Singapore organisations say AI increases need for cybersecurity
New global cybersecurity research by Rackspace Technology, conducted in association with Microsoft, has found that artificial intelligence (AI) is playing an increasingly critical role in driving organisations' security postures and their need for investment in cybersecurity.
When asked how AI is influencing their organisation's security posture, 67% of Singapore survey respondents said that AI has increased their need for cybersecurity, resulting in greater attention to stronger classification frameworks and guidelines (71%), exposure of sensitive data (56%) and stricter security measures on data storage and access (55%).
At the same time, Singapore survey respondents say that AI-enabled technologies have become a critical tool in the security arsenal across a number of cyber investment areas, including identity access management (95%), cloud-native security (89%), app security (84%), and data security (79%). 82% of respondents in Singapore also say their organisations have a formal policy in place on AI governance and security in place, though only 37% say that the level of awareness and understanding among employees of their policy is great, vs. 53% who characterise it as fair.
"As AI has emerged as an increasingly important area of focus for organizations of all sizes, it presents both challenges and opportunities for security teams," says Jeff DeVerter, Chief Technology Evangelist, Rackspace Technology.
"We are seeing an increased focus on AI data governance and a heightened focus on cloud-native security as organisations infrastructures become more distributed and the IT perimeter becomes blurred," he says.
"But we are also seeing more companies leveraging AI to fight attackers and stay ahead of the curve while prioritising training of personnel to help them better understand and avoid vulnerabilities."
Sandeep Bhargava, SVP, of Global Services and Solutions, Public Cloud Business Unit, Rackspace Technology, says cybersecurity was listed as the top concern for the C-suite in Singapore, which shows the importance of it among other business challenges.
"In the ever-evolving landscape of cybersecurity, artificial intelligence has emerged as both a potential threat vector and a powerful tool of resilience," Bhargava says.
"As organisations in Singapore prioritise investment in cloud-native security, they need to navigate the dual role of AI, embracing it as a critical asset in their security arsenal while acknowledging the imperative need to defend malicious threat actors with external expertise."
Cyber budgets rise, with cloud architecture attacks a leading concern
The report found 58% of Singapore survey respondents say they have increased their cyber budget over the past year, while only 3% said they have made cuts. The biggest areas of investment are cloud-native security (51%), data security (48%), and application security (46%). The top factor that drives the organisations investment in cybersecurity is the fear of breach or data loss, followed by mitigating potential risks and threats to the business.
One major factor driving the increase is the rise in concern over cloud architecture attacks, which 67% of Singapore respondents identify as their biggest threat. It is also the area organisations feel the least prepared to address themselves, with 45% relying on a partner to deliver cloud-native security.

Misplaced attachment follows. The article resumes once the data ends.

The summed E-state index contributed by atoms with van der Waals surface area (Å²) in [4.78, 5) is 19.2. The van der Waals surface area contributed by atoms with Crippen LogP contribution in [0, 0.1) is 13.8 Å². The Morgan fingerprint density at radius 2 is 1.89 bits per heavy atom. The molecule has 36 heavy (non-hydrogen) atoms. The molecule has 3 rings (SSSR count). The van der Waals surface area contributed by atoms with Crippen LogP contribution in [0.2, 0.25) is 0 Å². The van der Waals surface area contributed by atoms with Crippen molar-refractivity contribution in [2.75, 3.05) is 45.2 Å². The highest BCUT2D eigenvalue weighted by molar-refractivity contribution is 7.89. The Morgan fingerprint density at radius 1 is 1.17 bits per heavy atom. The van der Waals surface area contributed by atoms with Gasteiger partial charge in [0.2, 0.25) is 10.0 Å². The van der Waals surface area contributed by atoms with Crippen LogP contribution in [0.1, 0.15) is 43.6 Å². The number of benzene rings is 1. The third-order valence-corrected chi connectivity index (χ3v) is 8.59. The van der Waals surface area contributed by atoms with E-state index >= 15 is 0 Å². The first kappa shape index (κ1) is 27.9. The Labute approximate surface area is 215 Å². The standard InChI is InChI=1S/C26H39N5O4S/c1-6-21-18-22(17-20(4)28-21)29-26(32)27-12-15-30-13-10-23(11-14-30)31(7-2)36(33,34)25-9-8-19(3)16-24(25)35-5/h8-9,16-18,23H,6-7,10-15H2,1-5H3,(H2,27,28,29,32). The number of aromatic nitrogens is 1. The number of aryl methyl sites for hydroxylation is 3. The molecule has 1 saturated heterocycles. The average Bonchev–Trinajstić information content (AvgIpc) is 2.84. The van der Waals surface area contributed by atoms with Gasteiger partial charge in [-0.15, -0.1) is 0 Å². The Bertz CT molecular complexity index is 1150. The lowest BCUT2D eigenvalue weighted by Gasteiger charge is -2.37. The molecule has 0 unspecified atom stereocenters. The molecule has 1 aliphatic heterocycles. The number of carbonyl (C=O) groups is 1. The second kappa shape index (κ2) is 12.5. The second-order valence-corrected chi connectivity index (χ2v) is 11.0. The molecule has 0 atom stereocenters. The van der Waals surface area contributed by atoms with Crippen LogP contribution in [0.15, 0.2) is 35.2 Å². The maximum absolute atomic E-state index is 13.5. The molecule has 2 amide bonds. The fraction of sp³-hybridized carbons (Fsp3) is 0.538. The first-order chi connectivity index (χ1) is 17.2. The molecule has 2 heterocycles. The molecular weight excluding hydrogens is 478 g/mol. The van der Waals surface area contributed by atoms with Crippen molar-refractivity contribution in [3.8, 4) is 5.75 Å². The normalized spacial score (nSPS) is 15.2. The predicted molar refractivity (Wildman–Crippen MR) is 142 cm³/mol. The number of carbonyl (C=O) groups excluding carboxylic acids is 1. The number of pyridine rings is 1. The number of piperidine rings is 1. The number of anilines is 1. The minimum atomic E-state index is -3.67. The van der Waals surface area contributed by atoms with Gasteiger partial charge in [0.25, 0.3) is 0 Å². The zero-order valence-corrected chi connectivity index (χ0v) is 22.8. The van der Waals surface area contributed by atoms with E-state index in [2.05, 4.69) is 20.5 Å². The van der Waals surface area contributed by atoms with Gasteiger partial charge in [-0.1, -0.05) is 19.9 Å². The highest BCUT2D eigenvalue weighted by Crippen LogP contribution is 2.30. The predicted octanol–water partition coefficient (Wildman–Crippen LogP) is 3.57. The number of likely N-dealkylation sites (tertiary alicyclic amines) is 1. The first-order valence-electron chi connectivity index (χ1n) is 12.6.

Continuing talent crunch leads to more partnering
Securing and retaining cybersecurity talent remains a major organisational hurdle, with survey respondents identifying a shortage of skilled workers as their leading cyber challenge. In an ultra-competitive hiring environment with high employee turnover, rather than bringing on additional internal resources, companies are more reliant than ever on outside partners.
The report found 50% of Singapore respondents cite engaging with cybersecurity services partners for consultation or support as a top three priority, with a lack of internal expertise being the leading cause.
"As cybersecurity has become increasingly complex, with workloads and data deployed across multiple platforms, it has become much more difficult to maintain a go it alone mentality," says D K Sinha, President, Public Cloud for Rackspace Technology.
"Fortunately, there is a plethora of great cloud security tools available to organisations and partner networks that can help fill in knowledge gaps."
Stronger C-suite and board engagement
Engagement of C-suites and boards with the array of cyber threats they are facing is having a positive impact on visibility, buy-in, and collaboration. According to the Singapore respondents, cybersecurity remains the top concern for the C-suite (63%) above issues such as sustainability (51%), interest rates (56%), retaining/hiring employees (38%), and supply chain/logistics management (32%).
Some 69% of respondents say the level of concern for cybersecurity has increased in their C-suite. 59% also say that better collaboration between the security team and the C-suite has effectively reduced the cyber skills gap. The greatest cybersecurity challenge organisations in Singapore are facing is a shortage of workers with cybersecurity skills. Meanwhile, 75% of Singapore respondents say cybersecurity is a top two concern for their board of directors.